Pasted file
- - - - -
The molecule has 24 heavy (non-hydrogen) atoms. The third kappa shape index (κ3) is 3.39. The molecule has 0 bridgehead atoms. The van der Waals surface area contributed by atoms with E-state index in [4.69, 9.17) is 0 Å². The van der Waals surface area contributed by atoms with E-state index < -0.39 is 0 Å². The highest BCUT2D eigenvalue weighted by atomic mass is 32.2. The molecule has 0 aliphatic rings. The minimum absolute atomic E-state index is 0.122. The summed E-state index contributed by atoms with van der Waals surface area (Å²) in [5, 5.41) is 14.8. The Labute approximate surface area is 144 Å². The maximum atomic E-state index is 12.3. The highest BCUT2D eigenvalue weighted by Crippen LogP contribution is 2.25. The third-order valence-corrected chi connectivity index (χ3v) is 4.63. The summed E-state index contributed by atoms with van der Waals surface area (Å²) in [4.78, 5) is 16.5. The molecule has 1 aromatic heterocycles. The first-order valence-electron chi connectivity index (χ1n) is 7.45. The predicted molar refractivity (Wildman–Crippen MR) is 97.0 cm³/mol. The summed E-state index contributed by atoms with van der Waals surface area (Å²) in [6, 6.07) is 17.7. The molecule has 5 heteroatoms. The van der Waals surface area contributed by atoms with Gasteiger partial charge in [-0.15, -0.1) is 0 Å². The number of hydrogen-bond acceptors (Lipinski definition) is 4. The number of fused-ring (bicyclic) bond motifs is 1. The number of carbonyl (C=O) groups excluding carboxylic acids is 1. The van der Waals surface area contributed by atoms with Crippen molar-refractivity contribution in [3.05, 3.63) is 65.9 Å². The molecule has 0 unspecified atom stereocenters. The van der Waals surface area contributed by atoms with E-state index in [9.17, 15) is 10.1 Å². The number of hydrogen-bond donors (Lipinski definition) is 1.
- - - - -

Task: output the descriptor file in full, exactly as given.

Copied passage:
The molecule has 24 heavy (non-hydrogen) atoms. The third kappa shape index (κ3) is 3.39. The molecule has 0 bridgehead atoms. The van der Waals surface area contributed by atoms with E-state index in [4.69, 9.17) is 0 Å². The van der Waals surface area contributed by atoms with E-state index < -0.39 is 0 Å². The highest BCUT2D eigenvalue weighted by atomic mass is 32.2. The molecule has 0 aliphatic rings. The minimum absolute atomic E-state index is 0.122. The summed E-state index contributed by atoms with van der Waals surface area (Å²) in [5, 5.41) is 14.8. The Labute approximate surface area is 144 Å². The maximum atomic E-state index is 12.3. The highest BCUT2D eigenvalue weighted by Crippen LogP contribution is 2.25. The third-order valence-corrected chi connectivity index (χ3v) is 4.63. The summed E-state index contributed by atoms with van der Waals surface area (Å²) in [4.78, 5) is 16.5. The molecule has 1 aromatic heterocycles. The first-order valence-electron chi connectivity index (χ1n) is 7.45. The predicted molar refractivity (Wildman–Crippen MR) is 97.0 cm³/mol. The summed E-state index contributed by atoms with van der Waals surface area (Å²) in [6, 6.07) is 17.7. The molecule has 5 heteroatoms. The van der Waals surface area contributed by atoms with Gasteiger partial charge in [-0.15, -0.1) is 0 Å². The number of hydrogen-bond acceptors (Lipinski definition) is 4. The number of fused-ring (bicyclic) bond motifs is 1. The number of carbonyl (C=O) groups excluding carboxylic acids is 1. The van der Waals surface area contributed by atoms with Crippen molar-refractivity contribution in [3.05, 3.63) is 65.9 Å². The molecule has 0 unspecified atom stereocenters. The van der Waals surface area contributed by atoms with E-state index in [9.17, 15) is 10.1 Å². The number of hydrogen-bond donors (Lipinski definition) is 1.